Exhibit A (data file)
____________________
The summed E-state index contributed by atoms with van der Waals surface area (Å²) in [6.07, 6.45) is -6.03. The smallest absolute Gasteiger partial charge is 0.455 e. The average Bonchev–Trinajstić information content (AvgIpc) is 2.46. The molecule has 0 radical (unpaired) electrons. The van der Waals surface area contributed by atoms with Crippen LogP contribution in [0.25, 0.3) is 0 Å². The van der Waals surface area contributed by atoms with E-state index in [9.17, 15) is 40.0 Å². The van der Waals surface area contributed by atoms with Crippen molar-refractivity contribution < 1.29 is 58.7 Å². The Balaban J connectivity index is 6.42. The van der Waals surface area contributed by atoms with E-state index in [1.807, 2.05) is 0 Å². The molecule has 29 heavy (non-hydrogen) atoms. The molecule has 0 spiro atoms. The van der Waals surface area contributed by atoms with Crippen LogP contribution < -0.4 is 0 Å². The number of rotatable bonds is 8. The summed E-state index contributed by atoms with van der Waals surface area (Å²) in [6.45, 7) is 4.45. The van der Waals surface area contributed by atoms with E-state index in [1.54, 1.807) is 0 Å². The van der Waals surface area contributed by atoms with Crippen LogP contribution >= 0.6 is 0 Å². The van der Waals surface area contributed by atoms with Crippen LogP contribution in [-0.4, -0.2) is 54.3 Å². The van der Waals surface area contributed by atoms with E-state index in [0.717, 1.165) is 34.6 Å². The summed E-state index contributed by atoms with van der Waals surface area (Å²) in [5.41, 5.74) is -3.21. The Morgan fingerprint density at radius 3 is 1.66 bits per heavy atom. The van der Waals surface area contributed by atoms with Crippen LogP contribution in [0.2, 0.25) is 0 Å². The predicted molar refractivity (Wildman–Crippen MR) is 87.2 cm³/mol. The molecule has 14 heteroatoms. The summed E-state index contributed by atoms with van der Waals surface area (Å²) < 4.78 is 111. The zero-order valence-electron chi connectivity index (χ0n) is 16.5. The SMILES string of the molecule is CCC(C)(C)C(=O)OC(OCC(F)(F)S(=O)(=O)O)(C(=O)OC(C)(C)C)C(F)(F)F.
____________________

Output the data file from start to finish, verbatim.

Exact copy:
The summed E-state index contributed by atoms with van der Waals surface area (Å²) in [6.07, 6.45) is -6.03. The smallest absolute Gasteiger partial charge is 0.455 e. The average Bonchev–Trinajstić information content (AvgIpc) is 2.46. The molecule has 0 radical (unpaired) electrons. The van der Waals surface area contributed by atoms with Crippen LogP contribution in [0.25, 0.3) is 0 Å². The van der Waals surface area contributed by atoms with E-state index in [9.17, 15) is 40.0 Å². The van der Waals surface area contributed by atoms with Crippen molar-refractivity contribution < 1.29 is 58.7 Å². The Balaban J connectivity index is 6.42. The van der Waals surface area contributed by atoms with E-state index in [1.807, 2.05) is 0 Å². The molecule has 29 heavy (non-hydrogen) atoms. The molecule has 0 spiro atoms. The van der Waals surface area contributed by atoms with Crippen LogP contribution < -0.4 is 0 Å². The number of rotatable bonds is 8. The summed E-state index contributed by atoms with van der Waals surface area (Å²) in [6.45, 7) is 4.45. The van der Waals surface area contributed by atoms with E-state index in [1.54, 1.807) is 0 Å². The van der Waals surface area contributed by atoms with Crippen LogP contribution >= 0.6 is 0 Å². The van der Waals surface area contributed by atoms with Crippen LogP contribution in [-0.4, -0.2) is 54.3 Å². The van der Waals surface area contributed by atoms with E-state index in [0.717, 1.165) is 34.6 Å². The summed E-state index contributed by atoms with van der Waals surface area (Å²) in [5.41, 5.74) is -3.21. The Morgan fingerprint density at radius 3 is 1.66 bits per heavy atom. The van der Waals surface area contributed by atoms with Crippen LogP contribution in [0.2, 0.25) is 0 Å². The predicted molar refractivity (Wildman–Crippen MR) is 87.2 cm³/mol. The molecule has 14 heteroatoms. The summed E-state index contributed by atoms with van der Waals surface area (Å²) < 4.78 is 111. The zero-order valence-electron chi connectivity index (χ0n) is 16.5. The SMILES string of the molecule is CCC(C)(C)C(=O)OC(OCC(F)(F)S(=O)(=O)O)(C(=O)OC(C)(C)C)C(F)(F)F.